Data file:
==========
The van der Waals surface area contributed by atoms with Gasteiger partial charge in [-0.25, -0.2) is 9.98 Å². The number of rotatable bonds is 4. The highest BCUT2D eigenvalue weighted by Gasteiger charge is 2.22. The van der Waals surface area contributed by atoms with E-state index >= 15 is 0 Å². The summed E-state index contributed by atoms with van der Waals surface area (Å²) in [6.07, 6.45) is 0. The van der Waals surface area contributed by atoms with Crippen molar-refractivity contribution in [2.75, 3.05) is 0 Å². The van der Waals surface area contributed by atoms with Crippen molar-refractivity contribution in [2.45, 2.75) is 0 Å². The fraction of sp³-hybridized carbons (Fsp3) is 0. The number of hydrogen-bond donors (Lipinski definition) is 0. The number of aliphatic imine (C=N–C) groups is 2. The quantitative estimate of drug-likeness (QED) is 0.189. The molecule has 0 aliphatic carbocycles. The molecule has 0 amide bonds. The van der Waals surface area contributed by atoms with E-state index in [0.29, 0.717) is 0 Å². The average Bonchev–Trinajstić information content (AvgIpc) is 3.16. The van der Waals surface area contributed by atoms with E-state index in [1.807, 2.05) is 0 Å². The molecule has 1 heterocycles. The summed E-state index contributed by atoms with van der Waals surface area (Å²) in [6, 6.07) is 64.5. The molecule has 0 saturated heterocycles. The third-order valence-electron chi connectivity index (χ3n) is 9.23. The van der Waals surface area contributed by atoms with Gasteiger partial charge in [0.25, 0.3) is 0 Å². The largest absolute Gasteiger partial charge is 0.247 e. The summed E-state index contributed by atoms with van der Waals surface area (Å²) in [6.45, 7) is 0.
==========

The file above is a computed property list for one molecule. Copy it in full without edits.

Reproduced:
The van der Waals surface area contributed by atoms with Gasteiger partial charge in [-0.25, -0.2) is 9.98 Å². The number of rotatable bonds is 4. The highest BCUT2D eigenvalue weighted by Gasteiger charge is 2.22. The van der Waals surface area contributed by atoms with E-state index >= 15 is 0 Å². The summed E-state index contributed by atoms with van der Waals surface area (Å²) in [6.07, 6.45) is 0. The van der Waals surface area contributed by atoms with Crippen molar-refractivity contribution in [2.75, 3.05) is 0 Å². The van der Waals surface area contributed by atoms with Crippen molar-refractivity contribution in [2.45, 2.75) is 0 Å². The fraction of sp³-hybridized carbons (Fsp3) is 0. The number of hydrogen-bond donors (Lipinski definition) is 0. The number of aliphatic imine (C=N–C) groups is 2. The quantitative estimate of drug-likeness (QED) is 0.189. The molecule has 0 aliphatic carbocycles. The molecule has 0 amide bonds. The van der Waals surface area contributed by atoms with E-state index in [0.29, 0.717) is 0 Å². The average Bonchev–Trinajstić information content (AvgIpc) is 3.16. The van der Waals surface area contributed by atoms with E-state index in [1.807, 2.05) is 0 Å². The molecule has 1 heterocycles. The summed E-state index contributed by atoms with van der Waals surface area (Å²) in [6, 6.07) is 64.5. The molecule has 0 saturated heterocycles. The third-order valence-electron chi connectivity index (χ3n) is 9.23. The van der Waals surface area contributed by atoms with Gasteiger partial charge in [0.25, 0.3) is 0 Å². The largest absolute Gasteiger partial charge is 0.247 e. The summed E-state index contributed by atoms with van der Waals surface area (Å²) in [6.45, 7) is 0.